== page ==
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Court rules Tata Consultancy Services did not discriminate against UK man

After a year of legal wranglings, a UK tribunal has ruled that Indian IT service provider TCS did not discriminate against a UK man seeking employment with it

A court has ruled that Tata Consultancy Services (TCS) did not indirectly discriminate against a UK man seeking employment with the company because he was a UK citizen.

Prashant Sengar, who owns and runs a restaurant called Spicy Affair which is used by TCS employees, claimed he was discriminated against when seeking employment with TCS at its Leamington Spa office because the company has a policy of recruiting lower-cost staff from India.

But over a year after the original claim, a tribunal has dismissed the case. "Following the tribunal judgment, it has been concluded that TCS did not discriminate against Mr Sengar and therefore has dismissed his claim,” said a statement from TCS.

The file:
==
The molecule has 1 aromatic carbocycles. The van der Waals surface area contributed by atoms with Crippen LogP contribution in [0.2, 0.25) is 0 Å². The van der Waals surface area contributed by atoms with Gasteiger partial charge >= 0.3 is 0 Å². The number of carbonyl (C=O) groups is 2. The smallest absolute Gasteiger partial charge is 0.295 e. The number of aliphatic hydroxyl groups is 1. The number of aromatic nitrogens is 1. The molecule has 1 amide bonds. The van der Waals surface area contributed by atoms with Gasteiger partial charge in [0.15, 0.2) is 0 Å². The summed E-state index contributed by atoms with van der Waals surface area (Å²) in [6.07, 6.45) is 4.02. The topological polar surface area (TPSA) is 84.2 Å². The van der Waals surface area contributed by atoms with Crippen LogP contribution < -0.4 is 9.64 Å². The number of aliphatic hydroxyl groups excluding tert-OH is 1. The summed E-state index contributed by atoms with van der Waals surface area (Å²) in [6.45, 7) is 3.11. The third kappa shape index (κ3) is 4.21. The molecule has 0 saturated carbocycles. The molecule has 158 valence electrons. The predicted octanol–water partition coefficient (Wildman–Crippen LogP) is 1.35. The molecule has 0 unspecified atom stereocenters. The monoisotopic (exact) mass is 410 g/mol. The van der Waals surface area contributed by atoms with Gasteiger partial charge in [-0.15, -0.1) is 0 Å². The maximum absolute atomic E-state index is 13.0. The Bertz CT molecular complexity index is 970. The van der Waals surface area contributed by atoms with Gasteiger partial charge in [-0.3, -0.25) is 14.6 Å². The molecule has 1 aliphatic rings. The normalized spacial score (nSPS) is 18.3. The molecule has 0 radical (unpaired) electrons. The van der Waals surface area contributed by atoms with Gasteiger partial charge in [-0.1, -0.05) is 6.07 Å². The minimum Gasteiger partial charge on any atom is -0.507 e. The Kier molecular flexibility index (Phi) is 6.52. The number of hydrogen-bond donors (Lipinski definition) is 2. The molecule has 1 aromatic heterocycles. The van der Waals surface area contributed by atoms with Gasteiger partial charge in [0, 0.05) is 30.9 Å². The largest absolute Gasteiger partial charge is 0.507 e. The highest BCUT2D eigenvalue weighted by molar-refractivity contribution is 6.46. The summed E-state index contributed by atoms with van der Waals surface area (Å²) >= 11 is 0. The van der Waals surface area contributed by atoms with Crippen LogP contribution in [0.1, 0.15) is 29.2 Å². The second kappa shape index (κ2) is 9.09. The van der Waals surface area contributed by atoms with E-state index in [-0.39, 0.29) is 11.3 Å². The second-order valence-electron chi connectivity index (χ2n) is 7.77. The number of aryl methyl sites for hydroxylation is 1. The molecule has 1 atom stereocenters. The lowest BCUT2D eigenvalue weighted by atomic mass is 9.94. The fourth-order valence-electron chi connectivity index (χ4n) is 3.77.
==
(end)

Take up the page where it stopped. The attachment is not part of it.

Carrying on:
Sengar had a copy of an employee database for TCS, which he claimed proved that the company broke immigration rules when recruiting staff from India to work in the UK. He alleged that many staff outside IT are being brought to the UK in breach of ICT rules.

Sengar was ordered by the High Court in London to return a database.

At an earlier tribunal, employment judge SJ Auerbach did not permit Sengar to proceed with claims of direct discrimination, harassment and victimisation against TCS, but an indirect discrimination claim, which alleges that TCS has a policy of recruiting lower-cost staff from India, was allowed to progress. 

The case is significant in the IT industry because IT suppliers, including India-based companies, have been accused of abusing the intra-company transfers (ICT) system, which was introduced so that large multinationals could bring senior overseas staff to the UK if they had UK operations.

Read more about Prashant Sengar versus TCS

But today, thousands of IT professionals are brought to the UK to work on contracts run by offshore suppliers. Critics suggest this undercuts UK workers.

Most ICTs involve IT professionals, a large proportion of whom come from India. For example, TCS has more than 10,000 UK-based staff, but has only about 4,000 British employees.

UK IT workers and campaigners claim that what they describe as an immigration loophole puts them at a disadvantage because staff from India are paid less. The UK government sets a minimum pay threshold for migrants to try to ensure UK staff can compete on price, and has said it intends to fast-track measures to increase the minimum salary required.

 

 

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